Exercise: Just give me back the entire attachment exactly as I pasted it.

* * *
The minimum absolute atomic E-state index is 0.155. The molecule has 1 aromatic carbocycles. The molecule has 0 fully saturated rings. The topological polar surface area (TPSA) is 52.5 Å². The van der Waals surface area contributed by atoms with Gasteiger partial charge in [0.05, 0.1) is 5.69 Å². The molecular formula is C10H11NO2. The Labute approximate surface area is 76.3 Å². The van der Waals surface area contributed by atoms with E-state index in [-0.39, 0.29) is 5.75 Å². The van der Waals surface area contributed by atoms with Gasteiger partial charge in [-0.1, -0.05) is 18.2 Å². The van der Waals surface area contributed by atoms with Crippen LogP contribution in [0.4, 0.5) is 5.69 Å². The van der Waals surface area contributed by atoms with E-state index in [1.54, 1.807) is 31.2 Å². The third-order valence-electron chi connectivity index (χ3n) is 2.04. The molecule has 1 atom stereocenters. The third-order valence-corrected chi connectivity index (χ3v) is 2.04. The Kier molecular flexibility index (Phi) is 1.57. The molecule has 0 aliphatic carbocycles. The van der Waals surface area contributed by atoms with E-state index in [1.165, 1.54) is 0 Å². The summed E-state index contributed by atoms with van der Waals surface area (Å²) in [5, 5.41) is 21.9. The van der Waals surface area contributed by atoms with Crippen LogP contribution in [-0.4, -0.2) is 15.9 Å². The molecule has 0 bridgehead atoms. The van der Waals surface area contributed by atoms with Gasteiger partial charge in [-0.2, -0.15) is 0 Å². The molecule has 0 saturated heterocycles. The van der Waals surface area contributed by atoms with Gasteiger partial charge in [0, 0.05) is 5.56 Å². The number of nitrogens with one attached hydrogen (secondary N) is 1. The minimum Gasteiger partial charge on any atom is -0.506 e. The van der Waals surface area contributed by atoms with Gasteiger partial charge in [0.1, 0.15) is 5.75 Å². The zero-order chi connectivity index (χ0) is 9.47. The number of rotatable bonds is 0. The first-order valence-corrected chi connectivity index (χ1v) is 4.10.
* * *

The minimum absolute atomic E-state index is 0.155. The molecule has 1 aromatic carbocycles. The molecule has 0 fully saturated rings. The topological polar surface area (TPSA) is 52.5 Å². The van der Waals surface area contributed by atoms with Gasteiger partial charge in [0.05, 0.1) is 5.69 Å². The molecular formula is C10H11NO2. The Labute approximate surface area is 76.3 Å². The van der Waals surface area contributed by atoms with E-state index in [-0.39, 0.29) is 5.75 Å². The van der Waals surface area contributed by atoms with Gasteiger partial charge in [-0.1, -0.05) is 18.2 Å². The van der Waals surface area contributed by atoms with Crippen LogP contribution in [0.4, 0.5) is 5.69 Å². The van der Waals surface area contributed by atoms with E-state index in [1.54, 1.807) is 31.2 Å². The third-order valence-electron chi connectivity index (χ3n) is 2.04. The molecule has 1 atom stereocenters. The third-order valence-corrected chi connectivity index (χ3v) is 2.04. The Kier molecular flexibility index (Phi) is 1.57. The molecule has 0 aliphatic carbocycles. The van der Waals surface area contributed by atoms with E-state index in [1.165, 1.54) is 0 Å². The summed E-state index contributed by atoms with van der Waals surface area (Å²) in [5, 5.41) is 21.9. The van der Waals surface area contributed by atoms with Crippen LogP contribution in [-0.4, -0.2) is 15.9 Å². The molecule has 0 bridgehead atoms. The van der Waals surface area contributed by atoms with Gasteiger partial charge in [-0.2, -0.15) is 0 Å². The molecule has 0 saturated heterocycles. The van der Waals surface area contributed by atoms with Gasteiger partial charge in [0, 0.05) is 5.56 Å². The number of nitrogens with one attached hydrogen (secondary N) is 1. The minimum Gasteiger partial charge on any atom is -0.506 e. The van der Waals surface area contributed by atoms with Gasteiger partial charge in [0.1, 0.15) is 5.75 Å². The zero-order chi connectivity index (χ0) is 9.47. The number of rotatable bonds is 0. The first-order valence-corrected chi connectivity index (χ1v) is 4.10.